16. After a while of reading “Book IX” of The Republic I began to take notice of the manner of dialogue. Glaucon agreed to mostly everything Socrates said and mostly without question, discontent, or disagreement. This may just be me, and it may be irrelevant, but I found the topic of discussion about tyrants ironic taking this into account. Literature discusses past, present, and current conditions of the world. I think that the reading is a good explanation of how diverse groups of people in society influence each other—colleagues, family, and schools of thought. Socrates shows that a tyrant or king is created and evolves through either pleasure seeking or philosophical thinking among other factors. A particularly important passage for me was “Then, how can it be right to think that the absence of pain is pleasure or that the absence of pleasure is pain” (584a). This slightly contradicts everything I’d read in the chapter. How can anything, then, be what it is devoid of? How can the tyrant not be philosophical, and how can the king not be tyrannical? It seems that everything is relative, and there are no clear boundaries despite efforts to prove same.

    In The Museum of Innocence, Pamuk seems to be constructing a world that operates by ideals and judgments. Pamuk does well to incorporate several themes in the first few pages alone: memory, materialism, sex, family, economy, class, and education. Protagonist Kemal begins by posing an important dilemma: “It was the happiest moment of my life, though I didn’t know,” and in continuation asks himself, “would everything have turned out differently” (Pamuk, 3). The opening is eerily familiar to anyone who has thought about how they got somewhere and if they could’ve done something to alter the circumstances they find themselves in. More often than not, we torture ourselves with these questions. This is all of us. This draws readers in. It seems as though a big question here also rests in the inability to walk the road well-paved. Instead, we choose the unpaved, unsure, and even dangerous and shameful road—all in the name of love, or perhaps according to Plato, erotic love.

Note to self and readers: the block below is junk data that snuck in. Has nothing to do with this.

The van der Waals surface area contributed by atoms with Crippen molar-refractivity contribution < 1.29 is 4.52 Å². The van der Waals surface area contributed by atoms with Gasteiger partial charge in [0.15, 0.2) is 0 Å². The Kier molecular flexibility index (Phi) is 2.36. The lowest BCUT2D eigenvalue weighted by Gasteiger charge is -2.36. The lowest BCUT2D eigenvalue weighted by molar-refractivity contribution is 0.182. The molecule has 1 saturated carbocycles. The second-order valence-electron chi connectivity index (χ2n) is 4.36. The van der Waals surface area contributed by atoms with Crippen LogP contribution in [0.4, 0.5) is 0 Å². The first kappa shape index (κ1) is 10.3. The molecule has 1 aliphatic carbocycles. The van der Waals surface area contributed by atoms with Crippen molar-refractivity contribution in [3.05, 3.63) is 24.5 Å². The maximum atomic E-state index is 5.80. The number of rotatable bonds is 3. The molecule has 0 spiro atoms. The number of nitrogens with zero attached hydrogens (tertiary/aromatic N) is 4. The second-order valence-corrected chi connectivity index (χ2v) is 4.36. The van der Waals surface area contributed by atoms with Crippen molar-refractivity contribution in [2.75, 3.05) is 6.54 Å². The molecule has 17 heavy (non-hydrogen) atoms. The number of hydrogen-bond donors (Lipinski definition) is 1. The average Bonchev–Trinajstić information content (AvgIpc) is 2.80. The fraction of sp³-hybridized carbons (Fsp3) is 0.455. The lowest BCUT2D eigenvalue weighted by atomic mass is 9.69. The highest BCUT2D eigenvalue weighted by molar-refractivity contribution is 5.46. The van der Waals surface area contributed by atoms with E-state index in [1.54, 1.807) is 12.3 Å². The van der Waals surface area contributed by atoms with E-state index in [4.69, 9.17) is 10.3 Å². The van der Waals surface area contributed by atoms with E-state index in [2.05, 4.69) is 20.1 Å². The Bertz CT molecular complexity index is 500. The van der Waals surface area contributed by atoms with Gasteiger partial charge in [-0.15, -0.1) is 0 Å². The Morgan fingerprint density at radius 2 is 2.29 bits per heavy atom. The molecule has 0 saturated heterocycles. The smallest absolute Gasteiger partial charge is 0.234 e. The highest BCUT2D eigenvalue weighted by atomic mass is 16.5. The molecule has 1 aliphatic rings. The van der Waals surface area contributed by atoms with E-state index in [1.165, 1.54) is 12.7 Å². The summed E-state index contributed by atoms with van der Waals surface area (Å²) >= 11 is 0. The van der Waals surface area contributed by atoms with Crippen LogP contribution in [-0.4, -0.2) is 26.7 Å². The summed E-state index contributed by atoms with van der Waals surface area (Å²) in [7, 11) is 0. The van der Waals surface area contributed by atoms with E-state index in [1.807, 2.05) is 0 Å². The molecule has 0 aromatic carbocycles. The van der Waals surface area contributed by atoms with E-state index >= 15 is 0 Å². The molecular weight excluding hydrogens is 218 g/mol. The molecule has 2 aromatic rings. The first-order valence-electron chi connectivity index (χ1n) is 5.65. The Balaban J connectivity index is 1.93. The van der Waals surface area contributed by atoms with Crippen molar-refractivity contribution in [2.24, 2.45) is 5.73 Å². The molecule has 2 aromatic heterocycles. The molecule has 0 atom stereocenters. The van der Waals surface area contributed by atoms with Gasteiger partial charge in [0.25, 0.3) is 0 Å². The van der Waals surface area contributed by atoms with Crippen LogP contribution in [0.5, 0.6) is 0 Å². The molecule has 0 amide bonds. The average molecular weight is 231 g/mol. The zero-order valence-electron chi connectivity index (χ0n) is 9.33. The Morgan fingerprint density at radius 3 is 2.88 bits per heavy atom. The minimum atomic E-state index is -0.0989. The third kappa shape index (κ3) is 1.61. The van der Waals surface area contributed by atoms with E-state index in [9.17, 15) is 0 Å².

By trapping his protagonists into a narrative that promises to get worse Pamuk provides readers with some background as to either how they should feel or how they may likely feel towards the issue(s) that arise. Something that promises to get worse leaves room for looming dramatic changes and allows for insight into an inevitable lesson to be learned. Further, Pamuk “draws us in– as readers who are far away from this author and his characters, culturally, politically, linguistically” by allowing us to experience what their stereotypes are and how the society functions, whether truth or fiction. For example, when Kemal’s mother asks, “Can there be anyone in this country who doesn’t know what kind of girl, what kind of woman, enters a beauty contest,” it signals readers to essential information on this topic in Instanbul (Pamuk, 9).

    The question what good is literature can be analyzed by how the texts make readers feel: confused, reassured, liberated, curious. Indeed, The Republic can make one feel all of these things at some point and some event at the same time. In that way, I think that the good of literature is that it challenges and or reaffirms readers deepest passions and their biggest fears in life, and for good reason—that a circumstance does, or can very well exist in our world. In my opinion, good literature doesn’t just settle and dissipate, it forces us to inquire into our very existence—human behavior and the unknown. Then, of course, history repeats itself.